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November 10, 2016

Noblesville Artists: Granville Bishop

bishop-farmNoblesville Artists: Granville Bishop

By: David Heighway, Hamilton County Historian

Hamilton County has had several notable artists in its history, particularly the Brehm brothers and Booth brothers, but few have as interesting a story as Granville Bishop.  Bishop was a self-taught painter who, despite being physically handicapped, was able to make a living by painting portraits and landscapes, as well as doing advertising art and teaching penmanship.  He supported a wife and five children with his work and to all appearances, he led a good life.

William L. Granville Bishop was born May 31, 1831, in Fayette County, Indiana.  His father and mother, Lindsey and Nancy, had emigrated from North Carolina.  He was the eldest of what would eventually be five brother and sisters.  The family moved to Hamilton County in 1836 and was living in Jackson Township in 1840.  The family stayed in Hamilton County until sometime before 1860, when they moved to a home near Unionville in Appanoose County, Iowa.  The father was a farmer while living in Indiana and did blacksmithing when he moved to Iowa.

When young, Bishop was afflicted with a rheumatic disorder – possibly rheumatoid arthritis – which cost him the use of his legs.  In 1850, while his father is farming, 19-year-old Granville is listed on the census as a shoemaker, an occupation that can be done sitting at a bench.  In 1860, his father is a blacksmith and Granville is a schoolteacher.  School teaching could be a very physical activity in the mid-nineteenth century, particularly when keeping order among the older children, but with some assistance, it could be done while seated.  It would also be an excellent job for someone who could teach penmanship.

Bishop returned to Hamilton County, Indiana by himself in the early 1860s and married Eliza J. Andrews on Mar 23, 1864.  She had been born in Switzerland County in 1838 and her family had moved to Hamilton County in 1862.   Bishop would spend the rest of his life being an artist in Indiana.  He lived in Howard County in 1870, Cicero in 1880, and Noblesville in 1900.  His occupation was listed on the various censuses as artist, portrait painter, and “Artist…Pen & Brush”.  It’s interesting that at this time he began to use his other name.  On documents up to 1864, he would be listed as “William”.  After that, although he would have the nickname of “Uncle Billy”, he would be known as Granville for the rest of his life.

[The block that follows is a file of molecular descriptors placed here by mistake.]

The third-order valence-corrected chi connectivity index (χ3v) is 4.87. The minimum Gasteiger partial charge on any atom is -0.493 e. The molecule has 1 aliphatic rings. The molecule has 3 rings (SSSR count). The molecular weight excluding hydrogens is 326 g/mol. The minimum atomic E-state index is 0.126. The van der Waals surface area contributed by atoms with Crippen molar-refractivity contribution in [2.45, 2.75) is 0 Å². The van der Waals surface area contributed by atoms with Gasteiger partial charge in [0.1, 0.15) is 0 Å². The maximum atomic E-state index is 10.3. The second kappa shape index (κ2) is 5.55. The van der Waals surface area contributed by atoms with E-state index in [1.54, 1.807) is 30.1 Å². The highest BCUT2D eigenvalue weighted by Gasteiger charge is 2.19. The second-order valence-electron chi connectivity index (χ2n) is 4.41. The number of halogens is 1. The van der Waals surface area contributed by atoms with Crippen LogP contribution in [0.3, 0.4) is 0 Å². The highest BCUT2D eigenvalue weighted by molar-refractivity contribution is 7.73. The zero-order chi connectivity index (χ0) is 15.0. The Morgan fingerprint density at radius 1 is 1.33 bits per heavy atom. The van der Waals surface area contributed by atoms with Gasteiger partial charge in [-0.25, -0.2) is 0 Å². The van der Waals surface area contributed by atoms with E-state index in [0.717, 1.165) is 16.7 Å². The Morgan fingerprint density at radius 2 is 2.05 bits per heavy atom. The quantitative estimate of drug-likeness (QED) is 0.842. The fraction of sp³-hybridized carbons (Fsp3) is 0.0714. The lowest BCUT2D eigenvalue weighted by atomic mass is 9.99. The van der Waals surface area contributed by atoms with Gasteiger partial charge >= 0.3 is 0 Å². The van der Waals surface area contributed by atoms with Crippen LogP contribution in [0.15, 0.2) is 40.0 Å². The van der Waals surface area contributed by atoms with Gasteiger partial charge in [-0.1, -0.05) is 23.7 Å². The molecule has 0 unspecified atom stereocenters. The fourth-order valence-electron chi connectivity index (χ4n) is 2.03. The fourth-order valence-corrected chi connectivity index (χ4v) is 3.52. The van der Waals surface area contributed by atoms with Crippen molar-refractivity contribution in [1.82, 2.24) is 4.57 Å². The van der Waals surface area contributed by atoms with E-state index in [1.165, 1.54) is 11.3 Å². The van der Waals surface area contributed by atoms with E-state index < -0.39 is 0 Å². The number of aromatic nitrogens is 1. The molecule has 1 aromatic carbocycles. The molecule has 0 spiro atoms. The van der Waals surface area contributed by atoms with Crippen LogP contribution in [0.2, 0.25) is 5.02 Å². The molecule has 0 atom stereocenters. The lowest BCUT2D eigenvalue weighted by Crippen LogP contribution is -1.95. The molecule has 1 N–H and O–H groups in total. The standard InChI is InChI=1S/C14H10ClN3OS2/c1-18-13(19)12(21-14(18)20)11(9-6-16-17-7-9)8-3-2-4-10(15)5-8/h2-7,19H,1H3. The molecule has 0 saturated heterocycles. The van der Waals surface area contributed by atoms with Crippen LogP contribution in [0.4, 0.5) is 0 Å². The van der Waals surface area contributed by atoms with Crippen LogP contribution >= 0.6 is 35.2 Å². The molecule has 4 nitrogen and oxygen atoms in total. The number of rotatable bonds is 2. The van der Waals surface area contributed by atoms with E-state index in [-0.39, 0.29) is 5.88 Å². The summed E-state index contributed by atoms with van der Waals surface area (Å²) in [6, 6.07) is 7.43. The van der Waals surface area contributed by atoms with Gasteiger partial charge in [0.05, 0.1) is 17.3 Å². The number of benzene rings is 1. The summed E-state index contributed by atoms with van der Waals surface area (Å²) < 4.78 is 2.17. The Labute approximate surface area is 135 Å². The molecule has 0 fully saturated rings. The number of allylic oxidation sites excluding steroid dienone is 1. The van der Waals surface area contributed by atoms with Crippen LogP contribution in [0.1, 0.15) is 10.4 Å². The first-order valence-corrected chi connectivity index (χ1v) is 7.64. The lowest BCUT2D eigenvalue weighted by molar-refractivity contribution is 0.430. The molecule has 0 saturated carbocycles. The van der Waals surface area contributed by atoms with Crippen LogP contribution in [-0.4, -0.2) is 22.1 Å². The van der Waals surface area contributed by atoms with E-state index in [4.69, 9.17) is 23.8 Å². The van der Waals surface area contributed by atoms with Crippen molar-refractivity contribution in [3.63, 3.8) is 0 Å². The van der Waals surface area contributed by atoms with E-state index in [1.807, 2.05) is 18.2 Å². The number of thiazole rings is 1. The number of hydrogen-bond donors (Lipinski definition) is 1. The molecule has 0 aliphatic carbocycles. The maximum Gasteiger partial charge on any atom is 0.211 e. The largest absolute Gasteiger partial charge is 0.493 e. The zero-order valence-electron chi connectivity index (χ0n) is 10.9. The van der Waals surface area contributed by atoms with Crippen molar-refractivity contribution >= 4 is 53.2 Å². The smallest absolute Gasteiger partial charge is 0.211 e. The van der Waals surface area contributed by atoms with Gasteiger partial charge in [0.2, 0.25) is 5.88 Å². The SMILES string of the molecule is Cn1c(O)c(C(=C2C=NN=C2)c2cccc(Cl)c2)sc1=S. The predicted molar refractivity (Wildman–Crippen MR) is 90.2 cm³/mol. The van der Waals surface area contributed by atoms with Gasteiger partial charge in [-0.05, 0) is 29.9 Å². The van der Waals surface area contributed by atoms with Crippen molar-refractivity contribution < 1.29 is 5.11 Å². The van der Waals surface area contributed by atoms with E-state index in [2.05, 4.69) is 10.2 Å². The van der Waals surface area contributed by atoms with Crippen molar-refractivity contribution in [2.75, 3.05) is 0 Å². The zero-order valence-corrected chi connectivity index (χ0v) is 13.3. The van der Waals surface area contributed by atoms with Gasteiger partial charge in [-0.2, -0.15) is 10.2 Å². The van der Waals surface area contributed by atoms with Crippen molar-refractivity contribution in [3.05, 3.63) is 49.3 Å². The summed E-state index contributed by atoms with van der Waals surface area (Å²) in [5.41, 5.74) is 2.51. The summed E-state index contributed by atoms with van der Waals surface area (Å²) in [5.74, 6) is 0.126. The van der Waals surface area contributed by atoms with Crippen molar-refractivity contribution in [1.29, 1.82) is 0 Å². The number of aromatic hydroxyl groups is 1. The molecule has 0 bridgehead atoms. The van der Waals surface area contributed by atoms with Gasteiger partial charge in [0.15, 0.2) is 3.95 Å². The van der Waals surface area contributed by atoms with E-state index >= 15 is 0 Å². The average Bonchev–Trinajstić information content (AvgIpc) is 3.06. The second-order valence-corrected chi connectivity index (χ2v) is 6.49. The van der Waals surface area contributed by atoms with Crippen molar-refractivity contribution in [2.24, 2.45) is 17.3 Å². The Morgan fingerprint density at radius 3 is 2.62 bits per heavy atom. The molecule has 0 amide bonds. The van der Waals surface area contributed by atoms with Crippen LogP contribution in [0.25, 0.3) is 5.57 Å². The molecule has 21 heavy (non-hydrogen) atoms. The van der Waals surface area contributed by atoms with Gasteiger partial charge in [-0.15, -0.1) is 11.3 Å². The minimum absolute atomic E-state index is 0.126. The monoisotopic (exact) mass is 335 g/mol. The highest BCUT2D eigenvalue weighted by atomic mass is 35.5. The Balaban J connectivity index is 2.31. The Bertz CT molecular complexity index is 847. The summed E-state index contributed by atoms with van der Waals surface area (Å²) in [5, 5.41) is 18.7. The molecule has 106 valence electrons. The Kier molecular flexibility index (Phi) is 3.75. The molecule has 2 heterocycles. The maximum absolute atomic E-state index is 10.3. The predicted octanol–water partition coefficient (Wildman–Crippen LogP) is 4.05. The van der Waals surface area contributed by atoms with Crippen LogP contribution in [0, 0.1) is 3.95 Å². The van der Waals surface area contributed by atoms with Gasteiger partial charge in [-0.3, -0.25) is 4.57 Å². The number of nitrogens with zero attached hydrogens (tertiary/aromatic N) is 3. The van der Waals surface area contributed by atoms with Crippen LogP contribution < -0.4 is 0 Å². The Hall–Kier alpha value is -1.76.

One of the best descriptions we have of Granville Bishop is in Wilbur D. Peat’s book Pioneer Painters of Indiana (1954).  Peat says about Bishop that, “Incapable of doing any manual labor but finding that he had a natural aptitude for drawing, he turned to art and carried on a rather lively business with his landscapes, portraits in oils and crayon, store signs, and theatrical scenery” [p. 136].   Peat describes one picture as “a characteristic example of his composite scenes (arranged from other pictures and from his imagination)”.

There are four known surviving examples of his work.  Two of them – “Thaly Island” (1880) and “Oak Hill Farm” – are in the collection of the Indiana State Museum.  Another is image of a farmstead called “Seward’s Farm” which was found in Pennsylvania in 2011.

The last is a portrait of Red Cloud, the Native American leader, which was done for the Redmen’s lodge in Noblesville, possibly for its opening in 1891.  It was found in an antique store in south Indianapolis in 2002 and its present whereabouts are unknown.  There are perhaps other paintings at Westfield and Sheridan, but these have not turned up in recent years.

Granville and Eliza had five children: Eliza (Metsker), 1867-1902; Flora (Lovell), 1868-?; Arious Courtland, 1870-1942, Lindsey O. “Linn”, 1873-1955; and Albert M.., 1879-?.  Arious became a printer and typesetter and worked for the Noblesville Ledger for many years.  Linn Bishop began as a painter in a carriage shop and later became a mail carrier in Westfield.  He owned several of his father’s paintings in 1954.  There is an interesting typographical error in his obituary.  It says that his father taught “riding” school near Cicero – which would have been physically impossible.  It obviously means “writing school”.

Granville Bishop died November 15, 1902, and was buried in Riverside Cemetery in Noblesville.  His obituary said that he was “an artist of more than ordinary ability, but the fact that he was crippled was a handicap to him”.  His disability obviously did not defeat his creative spirit.  He chose to educate himself in the fine art of painting and to make it his profession.  His unique occupation made him well-known in his day and helped to create a legacy for the future.